Grimyser: Shake off the Change up

Although Wisconsin stuck with junior quarterback Scott Tolzien, head coach Bret Bielema admitted that redshirt freshman Curt Phillips is still a viable option in the UW backfield, should the right situation present itself. Instead of worrying about which one goes where, Bielema should pick one and leave it alone.

MADISON - For the past four years, Wisconsin has used a different starter at quarterback. During the last three seasons, it has been a first-time starter each year. And now, the Badgers are using a dual quarterback system.

History says successful teams maintain consistency at that position because a quarterback requires extra coddling, time practicing within the offensive system and, most importantly, confidence from his coach. Flip-flopping back and forth between quarterbacks can be dangerous for the whole team.

However, after last season's 7-6 record, every option should be on the table for UW coach Bret Bielema to avoid another disappointing year. He might have followed the example of the Florida Gators during their 2006 season when they rode both their quarterbacks to a National Championship.

Even if that is not the case, Bielema has his reasons for switching quarterbacks.

"If we were moving the ball well, [backup Curt Phillips] could be a nice changeup for us, kind of a guy to bring in and do some things," said Bielema.

So are Bielema's recent quarterback shuffles desperate or creative?

If Saturday against Fresno State is any indication, Bielema needs to stop worrying about ‘changeups' and instead make sure his team is completing its basic responsibilities.

On too many occasions, the shoddy pass protection made it impossible for starter Scott Tolzien to pass effectively as Fresno State defenders were flying past Wisconsin's inexperienced offensive line. The Badgers also had their top receivers drop several easy catches.

Despite those circumstances, Tolzien actually played well against the Bulldogs in the 34-31 win. He completed 17 of 28 passes for 143 yards, one touchdown and no interceptions. His most remarkable feat might have been not letting his teammates' inconsistency hold him back.

"I was a little nervous about all the bodies flying around [Tolzien]," said Bielema. "The one thing he understands is he knows where the ball is supposed to go. His eyes are going to be [looking in the right spot]. I just like the composure that he has."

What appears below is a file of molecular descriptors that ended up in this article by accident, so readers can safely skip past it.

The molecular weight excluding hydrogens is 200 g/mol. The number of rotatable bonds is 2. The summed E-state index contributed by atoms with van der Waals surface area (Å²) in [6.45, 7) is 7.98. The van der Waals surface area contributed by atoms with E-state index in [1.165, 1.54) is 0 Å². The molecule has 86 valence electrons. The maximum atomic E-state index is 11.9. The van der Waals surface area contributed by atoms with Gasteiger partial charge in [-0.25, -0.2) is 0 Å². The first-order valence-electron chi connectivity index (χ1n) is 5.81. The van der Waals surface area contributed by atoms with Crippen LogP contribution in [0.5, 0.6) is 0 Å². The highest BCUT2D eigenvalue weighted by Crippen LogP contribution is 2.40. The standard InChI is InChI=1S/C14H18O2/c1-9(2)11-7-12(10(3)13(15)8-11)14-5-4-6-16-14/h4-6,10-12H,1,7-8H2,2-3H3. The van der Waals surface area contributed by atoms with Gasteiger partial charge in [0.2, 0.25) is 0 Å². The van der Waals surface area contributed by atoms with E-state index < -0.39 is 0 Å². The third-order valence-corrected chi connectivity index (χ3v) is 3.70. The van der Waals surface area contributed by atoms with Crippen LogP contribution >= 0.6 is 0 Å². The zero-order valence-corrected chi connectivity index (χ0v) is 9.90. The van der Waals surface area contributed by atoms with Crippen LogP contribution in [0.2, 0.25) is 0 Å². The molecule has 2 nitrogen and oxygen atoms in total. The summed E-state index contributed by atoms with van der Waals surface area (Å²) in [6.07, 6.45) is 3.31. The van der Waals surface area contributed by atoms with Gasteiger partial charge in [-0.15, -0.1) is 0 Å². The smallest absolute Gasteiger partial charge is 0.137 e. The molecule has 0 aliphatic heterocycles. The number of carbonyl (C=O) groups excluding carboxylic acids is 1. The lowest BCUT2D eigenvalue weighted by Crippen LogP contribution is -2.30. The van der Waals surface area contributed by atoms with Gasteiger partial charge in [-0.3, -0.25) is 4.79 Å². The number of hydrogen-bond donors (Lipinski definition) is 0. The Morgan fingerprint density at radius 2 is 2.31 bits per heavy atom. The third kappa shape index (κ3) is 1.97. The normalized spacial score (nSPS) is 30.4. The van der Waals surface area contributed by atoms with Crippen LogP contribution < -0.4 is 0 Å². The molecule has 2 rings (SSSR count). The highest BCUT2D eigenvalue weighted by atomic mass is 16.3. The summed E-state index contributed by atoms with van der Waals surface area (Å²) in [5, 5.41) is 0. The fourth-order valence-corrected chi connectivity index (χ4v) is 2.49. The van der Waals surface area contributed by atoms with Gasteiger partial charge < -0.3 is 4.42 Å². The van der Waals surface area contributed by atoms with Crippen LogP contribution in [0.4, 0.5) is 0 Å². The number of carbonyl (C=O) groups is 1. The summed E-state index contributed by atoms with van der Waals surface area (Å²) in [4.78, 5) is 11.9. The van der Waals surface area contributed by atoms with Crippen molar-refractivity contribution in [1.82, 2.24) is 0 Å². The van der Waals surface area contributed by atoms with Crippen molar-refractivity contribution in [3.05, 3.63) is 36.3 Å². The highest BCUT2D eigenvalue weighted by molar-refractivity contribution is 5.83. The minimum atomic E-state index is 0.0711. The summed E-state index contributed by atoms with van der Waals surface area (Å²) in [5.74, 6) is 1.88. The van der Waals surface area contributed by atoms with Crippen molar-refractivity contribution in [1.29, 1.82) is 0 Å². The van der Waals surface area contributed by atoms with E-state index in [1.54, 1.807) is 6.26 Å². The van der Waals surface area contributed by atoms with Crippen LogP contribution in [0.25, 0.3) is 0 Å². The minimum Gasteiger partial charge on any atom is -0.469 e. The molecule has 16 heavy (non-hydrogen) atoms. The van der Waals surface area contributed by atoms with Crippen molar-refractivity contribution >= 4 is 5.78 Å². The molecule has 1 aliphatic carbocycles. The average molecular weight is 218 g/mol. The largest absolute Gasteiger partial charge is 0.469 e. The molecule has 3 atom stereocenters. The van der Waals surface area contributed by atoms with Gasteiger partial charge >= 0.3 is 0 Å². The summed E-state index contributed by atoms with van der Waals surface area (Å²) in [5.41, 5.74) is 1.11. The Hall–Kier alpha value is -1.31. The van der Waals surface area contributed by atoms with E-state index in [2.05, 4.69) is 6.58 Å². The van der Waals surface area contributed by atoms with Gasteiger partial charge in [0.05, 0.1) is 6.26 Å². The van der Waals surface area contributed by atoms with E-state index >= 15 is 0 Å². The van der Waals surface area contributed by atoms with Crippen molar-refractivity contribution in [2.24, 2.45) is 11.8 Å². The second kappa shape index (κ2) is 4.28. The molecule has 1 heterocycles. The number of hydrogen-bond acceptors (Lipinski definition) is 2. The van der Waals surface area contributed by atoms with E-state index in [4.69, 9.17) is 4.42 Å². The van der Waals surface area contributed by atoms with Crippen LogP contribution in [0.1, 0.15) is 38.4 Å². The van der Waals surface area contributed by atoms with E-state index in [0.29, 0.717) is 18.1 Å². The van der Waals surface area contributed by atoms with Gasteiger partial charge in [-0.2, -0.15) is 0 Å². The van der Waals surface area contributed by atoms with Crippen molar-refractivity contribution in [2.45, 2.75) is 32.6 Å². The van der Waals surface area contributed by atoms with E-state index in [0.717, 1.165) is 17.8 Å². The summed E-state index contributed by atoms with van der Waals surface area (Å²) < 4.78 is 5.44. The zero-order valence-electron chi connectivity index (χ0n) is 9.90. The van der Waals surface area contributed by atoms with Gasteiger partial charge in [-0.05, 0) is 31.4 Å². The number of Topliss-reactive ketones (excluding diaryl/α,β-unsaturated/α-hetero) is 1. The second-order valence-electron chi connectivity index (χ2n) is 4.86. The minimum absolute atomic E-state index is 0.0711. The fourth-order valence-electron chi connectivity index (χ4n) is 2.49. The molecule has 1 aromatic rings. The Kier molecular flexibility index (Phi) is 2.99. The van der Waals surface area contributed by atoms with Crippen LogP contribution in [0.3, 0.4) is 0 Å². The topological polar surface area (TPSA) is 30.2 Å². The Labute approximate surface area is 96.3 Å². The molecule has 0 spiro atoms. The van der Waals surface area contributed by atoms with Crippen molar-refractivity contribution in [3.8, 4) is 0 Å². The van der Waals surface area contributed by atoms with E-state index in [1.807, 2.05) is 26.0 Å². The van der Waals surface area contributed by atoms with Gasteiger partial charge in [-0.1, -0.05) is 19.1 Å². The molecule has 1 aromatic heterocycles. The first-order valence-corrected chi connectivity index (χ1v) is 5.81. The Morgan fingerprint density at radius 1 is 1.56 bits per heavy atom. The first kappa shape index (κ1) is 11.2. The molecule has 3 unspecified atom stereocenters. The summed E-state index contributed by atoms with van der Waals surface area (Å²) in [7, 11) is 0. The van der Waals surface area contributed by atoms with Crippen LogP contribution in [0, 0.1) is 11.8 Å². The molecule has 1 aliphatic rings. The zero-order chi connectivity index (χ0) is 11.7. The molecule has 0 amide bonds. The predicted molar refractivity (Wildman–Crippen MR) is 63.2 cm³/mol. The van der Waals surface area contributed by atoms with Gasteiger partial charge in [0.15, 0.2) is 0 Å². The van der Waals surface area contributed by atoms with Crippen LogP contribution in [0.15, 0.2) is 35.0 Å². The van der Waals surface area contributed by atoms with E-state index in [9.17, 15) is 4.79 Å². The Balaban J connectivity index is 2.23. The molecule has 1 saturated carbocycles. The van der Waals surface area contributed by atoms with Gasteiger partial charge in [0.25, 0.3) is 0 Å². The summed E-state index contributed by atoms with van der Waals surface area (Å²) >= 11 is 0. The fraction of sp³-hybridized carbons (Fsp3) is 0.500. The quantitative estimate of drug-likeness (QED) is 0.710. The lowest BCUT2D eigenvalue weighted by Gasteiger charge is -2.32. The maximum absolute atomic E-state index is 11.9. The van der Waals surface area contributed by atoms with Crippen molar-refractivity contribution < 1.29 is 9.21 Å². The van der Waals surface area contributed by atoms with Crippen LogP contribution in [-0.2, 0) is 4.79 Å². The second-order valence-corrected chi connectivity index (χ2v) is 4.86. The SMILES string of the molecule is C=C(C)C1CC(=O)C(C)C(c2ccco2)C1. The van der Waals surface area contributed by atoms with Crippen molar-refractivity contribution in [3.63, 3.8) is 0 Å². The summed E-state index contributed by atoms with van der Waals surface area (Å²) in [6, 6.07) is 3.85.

Yet Bielema did not let Tolzien direct the offense without worrying about being told to sit on the bench for a series or two. Is it possible that when Bielema scans his roster, he doesn't see the potential for an explosive aerial attack built, so he believes ‘changeups' are the only possible solution?

Because using two quarterbacks doesn't seem to give Wisconsin any decided advantage. The perceived weakness of Tolzien – his lack of running ability – was never an issue against Fresno State. In fact, Tolzien avoided several sacks, including one occasion where he juked two defenders and turned what should have been a sizeable loss into a five-yard gain.

To be fair, no one, not even his most adamant critics, would argue that Bielema should stand pat and do nothing. But the most important concern for the offense – the young line and inconsistency from the receiving core – can't be fixed with quick remedies at quarterback each year.

Bielema should have learned that lesson from last year.

After transferring from Kansas State, Bielema recruited Allan Evridge, and before the 2008 season Evridge was named the opening-day starter. However, when he struggled, Bielema quickly pulled him from the line-up and put Dustin Sherer in his place. Overall, the whole year was a mess.

As much as they deny it, no quarterback is fan of the dual system. The younger player, who needs more experience, is pulled the moment anything goes wrong. The veteran, who might finally have gotten into a groove, gets pulled to make way for someone he already proved he was better than.

This year Bielema had several options at quarterback: develop the young Phillips, anoint Sherer the starter again or began a new chapter with Tolzien.

Bielema chose the worst of those options – a combination. Similar to last year, Wisconsin experiences the inconsistency created by shuffling to a new quarterback, has to adjust between multiple starters in the same year and has its quarterback second-guess every pass.

Last week with Tolzien passing effectively against Northern Illinois, he was substituted and put back in shortly thereafter. Except when he returned, he threw a quick interception, breaking all of Wisconsin's momentum and turning a blowout into a nail biter.

And apparently, there is no pattern to when Bielema uses which quarterback.

"By no means did we say this game, ‘we were going to bring [Phillips] in during the third series or get you in during the first quarter,'" said Bielema.

Does that mean it's a gut feeling? And if it is, it makes no sense to substitute when one quarterback is playing well like he did last week.

To contrast with Wisconsin, Florida was successful in 2006 because their situation was vastly different than what Bielema is dealing with now. Florida had veteran quarterback who was starting for the four-year straight year and a young backup, Tim Tebow, who became one of the best college athletes of all-time.

Wisconsin has none of those positives, but Bielema promises to continue to use more of the dual-quarterback attack in the future. With Phillips and Tolzien being relatively young, Bielema concedes that part of his reason for using both players is their youth.

But he needs to realize that by desperately changing quarterbacks each year or using two quarterbacks, he only makes things worse on his offense by complicating them.

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